(c) Sample 500°C
(d) Sample 600°C
(e) Sample 700°C
(f) Samples Heat Treated at 400°C
It can be seen from Figure 6 that all of the samples are able to decompose methylene blue as indicated by the decrease in the methylene blue solution concentration throughout the period of the photocatalytic study except for the sample deposited at 300°C. This is due to the amorphous nature of this sample. The slight decrease in methylene blue concentration for the amorphous sample is likely due to the interaction of the methylene blue with OH- which originated from water .
For clarity purposes, the rate constants obtained from the slope of the fitted linear trend lines are tabulated in Table 1. The rate constant represents the photocatalytic activity of the TiO2 nanoparticle samples. The higher the rate constant, the faster the degradation of methylene blue hence the better the photocatalytic activity of the samples.
Three salient observations regarding the photocatalytic activity of the samples can be deduced from Table 1 in terms of nanoparticle size, crystallinity, and choice of heat treatment temperature. Firstly, for samples without heat treatment, it can be seen that the photocatalytic activity increases as the size of the nanoparticles decreases, as expected. The rate constant for samples A, D, F, I, and L increased from 0.28 to 5.89 h−1. The improvement in photocatalytic activity is most probably due to the increase in surface area for photocatalysis to occur as the nanoparticles become smaller .
Secondly, the effects of crystallinity on the photocatalytic activity can be seen when comparing samples that have undergone heat treatment at 400°C, that is, samples C, E, G, J, and M (their mean diameters were 49.6, 31.0, 27.6, 25.2, and 22.5 nm, resp., as calculated using (1)). Samples C and E have higher rate constant values compared to samples G, J, and M. This indicates that samples heat treated at temperatures higher than or equal to the deposition temperature have better photocatalytic activity. This observation can be attributed to the higher degree of crystallinity which has been discussed previously in Figure 4(f).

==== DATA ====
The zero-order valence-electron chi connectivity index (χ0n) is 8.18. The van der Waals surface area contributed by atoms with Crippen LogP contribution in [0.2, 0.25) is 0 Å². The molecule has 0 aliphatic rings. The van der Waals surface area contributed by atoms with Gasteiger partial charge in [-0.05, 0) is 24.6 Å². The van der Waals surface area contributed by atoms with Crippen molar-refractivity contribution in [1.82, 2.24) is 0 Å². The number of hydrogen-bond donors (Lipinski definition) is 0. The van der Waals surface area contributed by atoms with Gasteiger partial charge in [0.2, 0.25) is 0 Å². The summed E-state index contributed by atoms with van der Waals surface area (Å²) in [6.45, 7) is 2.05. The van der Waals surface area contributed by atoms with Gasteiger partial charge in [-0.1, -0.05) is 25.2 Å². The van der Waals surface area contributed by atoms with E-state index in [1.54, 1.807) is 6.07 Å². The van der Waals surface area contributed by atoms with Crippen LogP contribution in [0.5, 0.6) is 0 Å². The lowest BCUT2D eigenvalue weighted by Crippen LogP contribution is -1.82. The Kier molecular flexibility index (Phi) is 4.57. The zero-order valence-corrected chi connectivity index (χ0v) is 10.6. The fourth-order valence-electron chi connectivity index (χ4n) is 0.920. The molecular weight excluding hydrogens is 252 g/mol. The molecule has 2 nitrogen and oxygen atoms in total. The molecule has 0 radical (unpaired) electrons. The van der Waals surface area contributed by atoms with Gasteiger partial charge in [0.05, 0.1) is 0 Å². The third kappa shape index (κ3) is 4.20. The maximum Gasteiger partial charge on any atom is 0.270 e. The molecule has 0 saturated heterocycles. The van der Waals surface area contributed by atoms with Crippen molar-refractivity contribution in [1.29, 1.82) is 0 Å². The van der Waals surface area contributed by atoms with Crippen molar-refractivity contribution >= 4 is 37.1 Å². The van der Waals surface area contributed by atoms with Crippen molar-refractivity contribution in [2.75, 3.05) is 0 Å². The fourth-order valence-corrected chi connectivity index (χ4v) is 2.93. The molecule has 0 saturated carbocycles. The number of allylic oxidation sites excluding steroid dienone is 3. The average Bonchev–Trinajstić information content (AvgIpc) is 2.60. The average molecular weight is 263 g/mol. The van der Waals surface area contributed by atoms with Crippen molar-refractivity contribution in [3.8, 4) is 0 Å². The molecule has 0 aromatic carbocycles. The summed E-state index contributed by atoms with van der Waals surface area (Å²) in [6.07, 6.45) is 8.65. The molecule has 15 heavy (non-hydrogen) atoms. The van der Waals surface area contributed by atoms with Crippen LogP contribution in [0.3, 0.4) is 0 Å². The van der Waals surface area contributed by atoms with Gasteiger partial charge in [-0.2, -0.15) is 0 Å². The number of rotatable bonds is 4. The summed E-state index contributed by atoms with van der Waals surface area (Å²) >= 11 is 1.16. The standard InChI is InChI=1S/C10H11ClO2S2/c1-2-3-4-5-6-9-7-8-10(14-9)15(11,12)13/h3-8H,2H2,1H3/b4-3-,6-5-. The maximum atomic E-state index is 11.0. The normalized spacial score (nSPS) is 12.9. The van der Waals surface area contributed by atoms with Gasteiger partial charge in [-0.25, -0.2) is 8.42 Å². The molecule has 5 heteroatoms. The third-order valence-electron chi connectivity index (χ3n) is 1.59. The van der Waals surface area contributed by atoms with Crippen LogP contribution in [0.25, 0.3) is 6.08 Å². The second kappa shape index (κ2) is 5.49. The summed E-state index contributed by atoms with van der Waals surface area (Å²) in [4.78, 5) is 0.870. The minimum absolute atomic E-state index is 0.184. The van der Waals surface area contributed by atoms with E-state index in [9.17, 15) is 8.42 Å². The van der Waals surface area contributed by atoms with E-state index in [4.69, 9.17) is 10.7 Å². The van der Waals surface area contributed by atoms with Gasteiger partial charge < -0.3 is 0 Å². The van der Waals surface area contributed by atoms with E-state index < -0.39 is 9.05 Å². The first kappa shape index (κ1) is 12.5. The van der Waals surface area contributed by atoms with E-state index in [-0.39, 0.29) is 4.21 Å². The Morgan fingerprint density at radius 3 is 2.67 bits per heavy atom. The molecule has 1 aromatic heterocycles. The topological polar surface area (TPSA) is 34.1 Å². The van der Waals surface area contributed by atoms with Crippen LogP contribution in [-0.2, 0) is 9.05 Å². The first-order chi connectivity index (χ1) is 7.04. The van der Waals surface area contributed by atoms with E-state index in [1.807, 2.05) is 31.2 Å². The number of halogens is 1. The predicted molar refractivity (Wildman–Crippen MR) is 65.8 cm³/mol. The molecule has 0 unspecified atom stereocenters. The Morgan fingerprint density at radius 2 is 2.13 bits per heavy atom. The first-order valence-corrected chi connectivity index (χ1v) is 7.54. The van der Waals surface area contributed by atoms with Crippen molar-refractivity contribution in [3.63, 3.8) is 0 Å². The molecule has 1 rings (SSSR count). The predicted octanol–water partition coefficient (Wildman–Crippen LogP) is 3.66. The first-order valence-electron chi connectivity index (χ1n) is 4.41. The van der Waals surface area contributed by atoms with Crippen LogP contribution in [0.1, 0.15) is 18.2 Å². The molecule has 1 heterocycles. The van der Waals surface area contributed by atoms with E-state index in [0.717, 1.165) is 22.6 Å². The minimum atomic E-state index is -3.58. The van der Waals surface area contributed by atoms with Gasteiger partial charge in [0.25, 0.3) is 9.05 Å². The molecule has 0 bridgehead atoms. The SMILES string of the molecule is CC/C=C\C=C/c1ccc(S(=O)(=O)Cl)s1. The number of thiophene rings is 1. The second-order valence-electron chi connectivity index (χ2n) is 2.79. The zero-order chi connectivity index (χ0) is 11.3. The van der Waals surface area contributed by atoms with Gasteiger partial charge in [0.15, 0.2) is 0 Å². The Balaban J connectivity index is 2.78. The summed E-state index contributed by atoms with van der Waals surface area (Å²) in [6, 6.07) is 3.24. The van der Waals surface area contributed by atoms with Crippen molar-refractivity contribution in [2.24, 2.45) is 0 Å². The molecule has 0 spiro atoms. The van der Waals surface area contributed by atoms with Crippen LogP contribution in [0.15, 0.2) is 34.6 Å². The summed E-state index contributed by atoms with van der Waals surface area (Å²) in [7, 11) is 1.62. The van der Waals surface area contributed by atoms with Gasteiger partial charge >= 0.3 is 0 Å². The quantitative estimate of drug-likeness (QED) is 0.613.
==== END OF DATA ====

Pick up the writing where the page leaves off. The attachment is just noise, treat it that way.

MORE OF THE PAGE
Also note that despite samples C, E, and G being relatively larger in size compared to samples J and M, they had better photocatalytic activity. This can also be clearly seen in Figure 6(f). On the other hand, sample M, being smaller in size, had a better photocatalytic activity than sample J. However, their moderate degree of crystallinity was in fact almost similar. Therefore, it can be deduced that although both crystallinity and nanoparticle size are two important factors that influence the photocatalytic activity of heat treated TiO2 samples, crystallinity plays a more significant role compared to size. However, for relatively moderate degrees of crystallinity (as is also the case for samples without heat treatment), nanoparticle size becomes important.